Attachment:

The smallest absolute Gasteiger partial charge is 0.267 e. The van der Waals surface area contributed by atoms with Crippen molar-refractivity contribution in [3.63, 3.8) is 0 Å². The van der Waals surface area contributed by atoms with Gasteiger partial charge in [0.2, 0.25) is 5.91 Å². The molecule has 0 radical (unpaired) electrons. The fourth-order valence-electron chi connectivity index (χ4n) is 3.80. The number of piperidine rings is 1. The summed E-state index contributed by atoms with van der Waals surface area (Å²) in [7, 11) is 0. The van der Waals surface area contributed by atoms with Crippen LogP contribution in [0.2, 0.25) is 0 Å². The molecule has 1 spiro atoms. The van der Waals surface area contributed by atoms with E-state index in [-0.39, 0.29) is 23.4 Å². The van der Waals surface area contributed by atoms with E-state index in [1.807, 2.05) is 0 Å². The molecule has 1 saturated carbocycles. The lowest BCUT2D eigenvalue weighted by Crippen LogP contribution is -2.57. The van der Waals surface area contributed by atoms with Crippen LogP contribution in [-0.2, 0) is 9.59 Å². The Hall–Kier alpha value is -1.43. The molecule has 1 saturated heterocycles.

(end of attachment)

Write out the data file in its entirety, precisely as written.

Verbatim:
The smallest absolute Gasteiger partial charge is 0.267 e. The van der Waals surface area contributed by atoms with Crippen molar-refractivity contribution in [3.63, 3.8) is 0 Å². The van der Waals surface area contributed by atoms with Gasteiger partial charge in [0.2, 0.25) is 5.91 Å². The molecule has 0 radical (unpaired) electrons. The fourth-order valence-electron chi connectivity index (χ4n) is 3.80. The number of piperidine rings is 1. The summed E-state index contributed by atoms with van der Waals surface area (Å²) in [7, 11) is 0. The van der Waals surface area contributed by atoms with Crippen LogP contribution in [0.2, 0.25) is 0 Å². The molecule has 1 spiro atoms. The van der Waals surface area contributed by atoms with E-state index in [-0.39, 0.29) is 23.4 Å². The van der Waals surface area contributed by atoms with E-state index in [1.807, 2.05) is 0 Å². The molecule has 1 saturated carbocycles. The lowest BCUT2D eigenvalue weighted by Crippen LogP contribution is -2.57. The van der Waals surface area contributed by atoms with Crippen LogP contribution in [-0.2, 0) is 9.59 Å². The Hall–Kier alpha value is -1.43. The molecule has 1 saturated heterocycles.